“People travel to faraway places to watch, in fascination, the kind of people they ignore at home.” –Dagobert D Runes
Vancouver has been called a “city of neighbourhoods.” Each of Vancouver’s 55 neighbourhoods has a distinct and welcoming personality. Visitors can spend several months in Vancouver and not experience all that this remarkable city has to offer. Vancouver was made for walking, and it is best to explore its diverse neighbourhoods on foot.
Historically, people of English, Irish and Scottish origins were the largest ethnic groups in Vancouver. Elements of British and Irish culture and society are visible in Kerrisdale and South Granville. Today the Chinese are the largest visible ethnic group, with a diverse Chinese-speaking community. Neighbourhoods with distinct ethnic commercial areas include Chinatown, Greektown, Little Italy and the Punjabi Market.
Other Asian ethnic groups include Cambodians, Filipino, Indonesians, Korean, Japanese and Vietnamese. The Latin American and black populations of Vancouver are small in comparison to other major Canadian cities. The neighbourhood of Strathcona was once home to a significant black community.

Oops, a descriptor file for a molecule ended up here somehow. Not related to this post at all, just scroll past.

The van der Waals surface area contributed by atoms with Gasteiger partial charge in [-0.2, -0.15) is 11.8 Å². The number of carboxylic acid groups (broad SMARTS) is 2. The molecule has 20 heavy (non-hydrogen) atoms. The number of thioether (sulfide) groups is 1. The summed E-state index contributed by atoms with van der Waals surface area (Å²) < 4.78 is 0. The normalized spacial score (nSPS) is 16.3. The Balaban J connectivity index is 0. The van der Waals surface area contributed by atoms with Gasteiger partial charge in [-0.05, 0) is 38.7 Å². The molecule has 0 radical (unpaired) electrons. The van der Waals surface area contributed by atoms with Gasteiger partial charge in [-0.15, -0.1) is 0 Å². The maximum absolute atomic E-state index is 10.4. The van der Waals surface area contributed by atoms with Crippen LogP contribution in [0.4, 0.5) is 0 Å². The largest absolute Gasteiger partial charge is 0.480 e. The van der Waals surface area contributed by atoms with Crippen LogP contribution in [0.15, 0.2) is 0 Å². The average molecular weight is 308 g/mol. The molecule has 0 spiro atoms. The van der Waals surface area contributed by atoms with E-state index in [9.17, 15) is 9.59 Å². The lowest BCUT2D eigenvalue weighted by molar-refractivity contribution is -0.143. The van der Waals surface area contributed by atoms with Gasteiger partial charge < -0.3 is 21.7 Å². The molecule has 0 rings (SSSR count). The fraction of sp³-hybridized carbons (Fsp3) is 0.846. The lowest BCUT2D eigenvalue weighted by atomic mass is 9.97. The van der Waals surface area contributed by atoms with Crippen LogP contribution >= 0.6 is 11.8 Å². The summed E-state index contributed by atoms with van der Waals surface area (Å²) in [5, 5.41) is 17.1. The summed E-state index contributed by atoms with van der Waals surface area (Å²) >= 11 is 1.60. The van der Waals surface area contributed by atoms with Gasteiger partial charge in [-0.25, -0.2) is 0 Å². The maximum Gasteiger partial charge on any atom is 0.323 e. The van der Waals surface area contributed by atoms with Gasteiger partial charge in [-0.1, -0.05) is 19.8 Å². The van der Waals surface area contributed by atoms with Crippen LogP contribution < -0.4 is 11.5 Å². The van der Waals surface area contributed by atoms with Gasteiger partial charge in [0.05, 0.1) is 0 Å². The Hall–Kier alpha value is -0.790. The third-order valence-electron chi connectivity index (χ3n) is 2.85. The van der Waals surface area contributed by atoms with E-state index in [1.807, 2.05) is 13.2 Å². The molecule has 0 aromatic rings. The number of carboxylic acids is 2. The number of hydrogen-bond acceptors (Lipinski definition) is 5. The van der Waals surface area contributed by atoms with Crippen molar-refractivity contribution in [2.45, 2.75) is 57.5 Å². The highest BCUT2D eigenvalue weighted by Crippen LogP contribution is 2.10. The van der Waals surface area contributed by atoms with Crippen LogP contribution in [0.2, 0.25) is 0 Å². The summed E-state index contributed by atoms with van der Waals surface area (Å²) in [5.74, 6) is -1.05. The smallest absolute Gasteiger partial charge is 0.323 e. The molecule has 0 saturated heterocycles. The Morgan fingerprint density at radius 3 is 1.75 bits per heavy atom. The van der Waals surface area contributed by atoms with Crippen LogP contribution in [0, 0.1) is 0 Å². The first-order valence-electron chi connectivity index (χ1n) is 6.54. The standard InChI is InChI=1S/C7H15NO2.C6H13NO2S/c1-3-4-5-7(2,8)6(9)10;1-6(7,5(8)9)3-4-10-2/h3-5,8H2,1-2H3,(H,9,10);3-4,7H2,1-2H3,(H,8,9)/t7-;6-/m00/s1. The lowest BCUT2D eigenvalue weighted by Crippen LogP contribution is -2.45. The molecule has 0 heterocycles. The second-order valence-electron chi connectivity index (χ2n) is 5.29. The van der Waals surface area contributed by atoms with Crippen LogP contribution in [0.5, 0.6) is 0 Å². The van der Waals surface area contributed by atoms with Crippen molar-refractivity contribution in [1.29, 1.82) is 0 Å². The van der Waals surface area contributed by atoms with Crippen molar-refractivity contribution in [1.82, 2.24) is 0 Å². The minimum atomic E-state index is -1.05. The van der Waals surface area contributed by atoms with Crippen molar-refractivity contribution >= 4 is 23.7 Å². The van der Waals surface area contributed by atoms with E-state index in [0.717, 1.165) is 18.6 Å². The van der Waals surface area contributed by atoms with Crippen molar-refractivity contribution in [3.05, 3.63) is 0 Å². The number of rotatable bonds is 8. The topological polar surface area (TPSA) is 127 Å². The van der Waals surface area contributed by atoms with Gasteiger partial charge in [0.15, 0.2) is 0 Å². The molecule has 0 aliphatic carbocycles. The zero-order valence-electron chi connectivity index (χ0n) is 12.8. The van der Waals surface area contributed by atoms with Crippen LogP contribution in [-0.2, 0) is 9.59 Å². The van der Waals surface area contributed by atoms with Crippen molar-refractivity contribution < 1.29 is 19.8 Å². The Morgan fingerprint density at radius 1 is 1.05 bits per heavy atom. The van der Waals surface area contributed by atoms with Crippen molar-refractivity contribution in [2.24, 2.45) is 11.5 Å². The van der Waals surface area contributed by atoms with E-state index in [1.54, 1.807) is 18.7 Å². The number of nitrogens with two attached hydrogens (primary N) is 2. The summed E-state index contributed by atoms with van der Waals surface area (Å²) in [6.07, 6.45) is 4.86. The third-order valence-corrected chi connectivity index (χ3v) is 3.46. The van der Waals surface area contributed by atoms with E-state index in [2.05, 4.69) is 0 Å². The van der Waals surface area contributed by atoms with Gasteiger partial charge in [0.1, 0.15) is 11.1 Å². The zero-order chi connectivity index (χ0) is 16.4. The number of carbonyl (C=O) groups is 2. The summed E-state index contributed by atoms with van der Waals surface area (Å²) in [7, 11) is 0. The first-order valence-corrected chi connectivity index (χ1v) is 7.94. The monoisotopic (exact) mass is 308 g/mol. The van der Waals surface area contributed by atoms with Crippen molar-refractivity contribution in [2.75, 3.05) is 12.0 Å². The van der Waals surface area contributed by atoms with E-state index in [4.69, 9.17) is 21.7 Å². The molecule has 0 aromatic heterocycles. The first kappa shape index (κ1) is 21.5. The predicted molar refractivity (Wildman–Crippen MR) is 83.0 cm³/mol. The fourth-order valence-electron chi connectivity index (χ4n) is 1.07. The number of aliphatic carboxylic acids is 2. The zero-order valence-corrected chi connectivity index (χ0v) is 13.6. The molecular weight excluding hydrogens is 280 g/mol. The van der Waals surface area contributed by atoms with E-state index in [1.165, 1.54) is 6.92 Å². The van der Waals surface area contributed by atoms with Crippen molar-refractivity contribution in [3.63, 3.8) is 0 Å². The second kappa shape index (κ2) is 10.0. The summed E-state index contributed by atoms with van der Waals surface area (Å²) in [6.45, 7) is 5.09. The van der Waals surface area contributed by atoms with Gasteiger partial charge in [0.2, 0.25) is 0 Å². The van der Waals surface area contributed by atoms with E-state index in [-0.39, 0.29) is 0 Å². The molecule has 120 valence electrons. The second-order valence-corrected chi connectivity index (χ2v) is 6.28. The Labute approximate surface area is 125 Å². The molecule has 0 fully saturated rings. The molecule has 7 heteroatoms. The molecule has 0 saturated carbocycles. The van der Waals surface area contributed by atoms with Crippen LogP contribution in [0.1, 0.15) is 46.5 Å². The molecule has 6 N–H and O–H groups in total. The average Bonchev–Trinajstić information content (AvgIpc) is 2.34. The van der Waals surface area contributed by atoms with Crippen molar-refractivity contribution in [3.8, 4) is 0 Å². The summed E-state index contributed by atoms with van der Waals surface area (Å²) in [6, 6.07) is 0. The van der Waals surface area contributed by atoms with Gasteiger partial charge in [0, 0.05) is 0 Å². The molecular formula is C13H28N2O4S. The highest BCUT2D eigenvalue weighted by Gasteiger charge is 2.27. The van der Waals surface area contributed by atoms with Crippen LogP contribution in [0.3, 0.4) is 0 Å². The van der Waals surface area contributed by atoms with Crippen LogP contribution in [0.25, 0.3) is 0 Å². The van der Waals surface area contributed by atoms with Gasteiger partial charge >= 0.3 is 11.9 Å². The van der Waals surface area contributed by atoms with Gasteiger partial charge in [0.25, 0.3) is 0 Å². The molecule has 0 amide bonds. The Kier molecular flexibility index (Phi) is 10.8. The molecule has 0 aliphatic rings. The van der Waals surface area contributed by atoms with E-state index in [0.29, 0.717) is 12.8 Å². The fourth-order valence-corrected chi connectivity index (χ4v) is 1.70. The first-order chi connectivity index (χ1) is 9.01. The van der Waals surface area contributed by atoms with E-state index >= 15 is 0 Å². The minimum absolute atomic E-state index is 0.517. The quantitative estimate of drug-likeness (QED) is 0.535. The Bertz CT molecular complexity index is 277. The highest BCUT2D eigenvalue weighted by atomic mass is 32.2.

Prior to the 1990s, the largest non-British ethnic groups in the city were Irish and German, followed by Chinese, Italian, Scandinavian and Ukrainian. From the 1950s to 1980s, many Portuguese immigrants came to Vancouver and the city had the third-largest Portuguese population in Canada. Eastern Europeans, including Czechs, Hungarians, Poles, Romanians, Russians and Yugoslavs began immigrating to Vancouver after World War II.
Greek immigration increased from the 1960s to 1970s, with most Greeks settling in the Kitsilano area. Vancouver also has a significant Aboriginal community, and a large gay community in the West End and Yaletown areas.
|The 55 neighbourhoods are as follows:|